Monday, 31 March 2014

Veg Patch Confessions Part 43b - New Zealand Spinach

There's no recipe today; instead it’s this year’s first dubious tale from the neglected veg patch.

Spinach is a very useful vegetable to have growing in your garden in my opinion. Even if you don’t have much space to grow a lot of plants, a couple of handfuls of the leaves can be really useful to add to curries, pasta, fish or whatever you fancy. The problem is that if you’re away from home or if you’re just too busy to get out to your plants, then things start to go wrong. Like most vegetables, spinach doesn't take kindly to near complete neglect, especially a lack of watering.

On the other hand, there is a useful little plant that has survived a serious amount of neglect in my veg patch: New Zealand Spinach (tetragonia tetragonioides). It might not be as prolific or as large as conventional spinach, but any vegetable that can survive both drought and my incompetent gardening has got to be a good thing.
New Zealand Spinach
You may know this plant by a different name. For instance, in Australia and New Zealand I'm told that it’s known as Warrigal greens. In France it’s called t├ętragone and elsewhere it’s sometimes called sea spinach for reasons that I don’t really understand. Whatever you call it, though, it really does taste and behave like spinach once cooked.

If you're not familiar with this plant and you might be tempted to try growing it, here are a few things I've discovered about New Zealand spinach that the seed packet might not tell you.
  • Snails and slugs don’t seem to like it much and will only nibble it if desperate.

  • As far as I know, there are no named varieties and so there’s no reason to go shopping around for a particular variety of seed – they should all be the same.

  • It’s best if you pick the leaves little and often. Once blanched they do freeze well in the same way as normal spinach. If you don’t pick regularly, the plants can become quite large and ungainly. This might not be a major problem unless they outgrow their space and swamp nearby smaller plants.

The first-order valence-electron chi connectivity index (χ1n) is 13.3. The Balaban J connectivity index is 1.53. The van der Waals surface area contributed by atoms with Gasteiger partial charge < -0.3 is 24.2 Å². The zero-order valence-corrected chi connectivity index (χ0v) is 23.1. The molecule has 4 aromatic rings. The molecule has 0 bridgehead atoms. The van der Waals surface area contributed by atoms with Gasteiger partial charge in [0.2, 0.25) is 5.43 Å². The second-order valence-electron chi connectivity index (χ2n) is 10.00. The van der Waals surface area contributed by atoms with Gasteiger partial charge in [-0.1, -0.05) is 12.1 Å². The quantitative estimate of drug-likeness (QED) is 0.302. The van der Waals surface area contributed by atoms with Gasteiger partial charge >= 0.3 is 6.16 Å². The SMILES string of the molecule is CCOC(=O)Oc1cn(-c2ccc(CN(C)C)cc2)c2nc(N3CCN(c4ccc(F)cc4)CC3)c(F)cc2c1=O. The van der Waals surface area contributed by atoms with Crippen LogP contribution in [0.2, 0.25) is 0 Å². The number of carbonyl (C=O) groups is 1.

• Don’t plant it directly in the ground if the soil is still cold – it will sulk and fail to germinate. On the other hand, it germinates really well in pots on a windowsill, although it’s best to soak the seeds in water overnight before planting.

  • In their raw form the leaves do contain quite a high concentration of oxalic acid (as does sorrel) and this would be unhealthy in large doses. Although eating raw leaves is not recommended, the acid is largely removed by cooking or blanching. Spinach, chard, kale and rhubarb (amongst other foods) also contain oxalic acid, so I don’t think that there’s any reason to worry about this plant in particular.

  • The flowers are small and yellow and it’s almost impossible to stop the plants flowering, especially if you don’t pick the leaves regularly. It doesn’t really matter if they do flower, though, and they will self-seed, so you may never need to buy another packet of seeds.

  • The plants will usually be killed instantly by the first frost.
March in the Garden
While I've got my battered gardening hat on, I feel the urge to mention chervil again. It’s not that easy to find on sale in supermarkets but it’s a useful, decorative and easily grown herb. Some of last summer’s plants set seed in my garden and, as a result, some young plants survived the mild winter and are producing an excellent spring crop.
Chervil
Now I really must get around to cooking something.

6 comments:

  1. This is so curious Phil, never tasted New Zealand spinach before, now I would love some! look forward to your recipe : )
    best wishes, Ozlem

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  2. Haven't heard of New Zealand spinach, or even grown the usual kind. Must find a space for some as we love it. Agree with you about chervil - it's very underrated; have some in my herb planter, and it's survived the winter.

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  3. This sounds like my kind of plant! One that does well with neglect haha. I've got into gardening a bit more after growing some cucamelons last year. This year I have some more interesting seeds so hopefully they'll do well (they probably need more attention than your New Zealand spinach) and I can post about them!

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  4. Convinced. I am going to get some seeds & if they survive my gardening it will be a miracle.

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  5. Have never heard of that sort of spinach, intrigued. I do love chervil though, you've just reminded me that I must plant some for this year!

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  6. I am convinced Popeye would approve! It's at this point I wish I wasn't an incompetent gardener...

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